Tuesday, November 11, 2008

On Motivation

Motivation to do all the things we want to do in life is often very hard to obtain. Sometimes external factors help us obtain the motivation, but it would be much more convenient if the motivation came purely from within. Doing research and not having many external factors like tests or homework assignments can vastly slow down progress and significantly reduce effort. Ultimately, if you are doing the things you really want to do, motivation should not be too hard, but even then, it can be.

As an example, I am taking a programming class and learning many things I legitimately really want to learn. Yet, every time we have an assignment I dread starting on it. However, the fact that I am getting a grade and have due dates for the assignments forces me to start. Once started, I usually thoroughly enjoy the assignments. However, the external motivation of the class is essential to make me work on the project and ultimately obtain flow from the challenge of the assignment. I surely would not have learned as much as I have in such a quick time without the course.

It is easy to be motivated to work when external factors are involved and the work is consistent with your overall goals. However, when there are no external factors it becomes much tougher. For example, I told myself I would finish writing a paper on my research by the end of the week and gave myself two weeks to accomplish it. I actually finished it in just over one week, which helps to explain part of the problem. It is extremely difficult to assess the challenge and time frame associated with self-imposed goals. Therefore, you really have no idea when to set the deadline. I finished my paper in about 10 days but actually could have easily finished it within 7. However, if I had vastly underestimated the difficulty of my task, I would not have met my goal. But what would have been the consequence? Nothing. I think this is why a lot of people recommend people make their goals public so that if they do not complete them, they suffer the embarrassment, but I do not think I am too affected by embarrassment.

I am really not sure what the solution is to keep one motivated. It certainly helps to be working on things you care about, but even then, I find myself working at a prodding pace without the external motivation factors. Certainly a coherent incentive environment would be valuable for this situation but this type of environment will not always be available.

Another thing I have noticed about motivation, at least for me personally, is the motivation to do something physical like exercising is much easier to do than something mental like programming or something social like going to a bar. Perhaps this is something I have just trained my body to crave. Nonetheless, I can always make it to the gym to exercise. It is obviously much more mindless than doing mental work or being social and perhaps this is the draw of it. I am curious to see if any studies have been done to see how people's motivation change to do physical or mental work as well as the motivation to be social. The explanation may just be that I really have trained myself and have forgotten the pain period when I was first getting started. Maybe it really is possible to make a schedule for doing intense work, exercise, and socializing. However, it is just too easy to ignore any of these things. There has to be a way to make it easier. Any ideas?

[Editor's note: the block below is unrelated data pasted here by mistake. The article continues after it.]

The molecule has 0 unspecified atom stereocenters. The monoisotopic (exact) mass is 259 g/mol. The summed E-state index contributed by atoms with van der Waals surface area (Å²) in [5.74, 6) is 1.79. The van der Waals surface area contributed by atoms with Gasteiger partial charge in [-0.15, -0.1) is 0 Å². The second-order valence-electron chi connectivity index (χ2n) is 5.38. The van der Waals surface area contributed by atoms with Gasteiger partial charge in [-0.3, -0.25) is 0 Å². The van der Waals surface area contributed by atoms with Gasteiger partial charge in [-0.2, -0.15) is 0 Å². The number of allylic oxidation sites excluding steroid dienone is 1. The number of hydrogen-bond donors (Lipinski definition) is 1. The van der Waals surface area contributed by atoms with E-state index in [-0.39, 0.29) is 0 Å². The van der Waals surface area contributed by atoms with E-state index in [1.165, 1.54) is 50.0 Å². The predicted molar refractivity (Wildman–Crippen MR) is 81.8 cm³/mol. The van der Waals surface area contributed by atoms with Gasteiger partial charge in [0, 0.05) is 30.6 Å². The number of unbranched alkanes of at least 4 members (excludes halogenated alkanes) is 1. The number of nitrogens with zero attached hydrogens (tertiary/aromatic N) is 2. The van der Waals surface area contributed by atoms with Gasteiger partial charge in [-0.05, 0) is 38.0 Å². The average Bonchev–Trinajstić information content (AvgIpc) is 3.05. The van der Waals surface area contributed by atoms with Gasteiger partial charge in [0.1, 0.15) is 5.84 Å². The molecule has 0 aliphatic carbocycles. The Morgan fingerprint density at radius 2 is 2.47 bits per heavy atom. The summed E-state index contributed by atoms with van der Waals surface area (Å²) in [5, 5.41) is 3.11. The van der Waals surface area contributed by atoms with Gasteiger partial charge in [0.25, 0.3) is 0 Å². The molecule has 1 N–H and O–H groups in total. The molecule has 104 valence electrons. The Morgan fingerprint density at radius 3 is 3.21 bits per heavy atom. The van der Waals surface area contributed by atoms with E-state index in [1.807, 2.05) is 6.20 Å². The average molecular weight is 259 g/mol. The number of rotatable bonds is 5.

2 comments:

cspice said...

The initial challenge of getting started on something is a huge problem. It seems to come from a combination of intimidation and not being in the right mood to dive into something so taxing. But I find that human psychology causes us to perceive everything to be more bearable if someone else is doing it with us. Or even if someone else is doing something similar in the same room. That is a trait that we can exploit with coherent incentive environments. You mention how they may not always be available. I think it is our responsibility to create them as quickly as possible whenever we find ourselves not in one. We don't need to learn how to breath under water, we just need to find the surface. Though there probably are some motivation-related skills that we still need to learn even when we are in a coherent incentive environment, perhaps relevant to lifestyle-based mood regulation.

bspice said...

I agree that starting is the real problem. There are two main reasons for that.

Overoptimization - where you think if you do something else first it will make you more efficient, or you think that you will be more productive at some other time or with some other project. Just ignore trying to optimize yourself to the extreme and you can get started easier on things.

The other problem is what cspice was describing - the intimidation. I think the best way to get over this is to just force yourself to start, with a simple goal of saying you'll work at least 15-30 minutes on it. This allows you to eliminate some of the fear that you won't have fun for a long time. Additionally, by forcing yourself to start, you will develop the habit of starting things when you really want to. Having good habits is key to having a spicy lifestyle.

In addition to overcoming these main problems, you can also help yourself start if you work on smaller problems rather than a whole project. Small problems quickly lead to flow, but large goals seem like there is a lot to do. Write one function at a time while programming, rather than the whole program at once.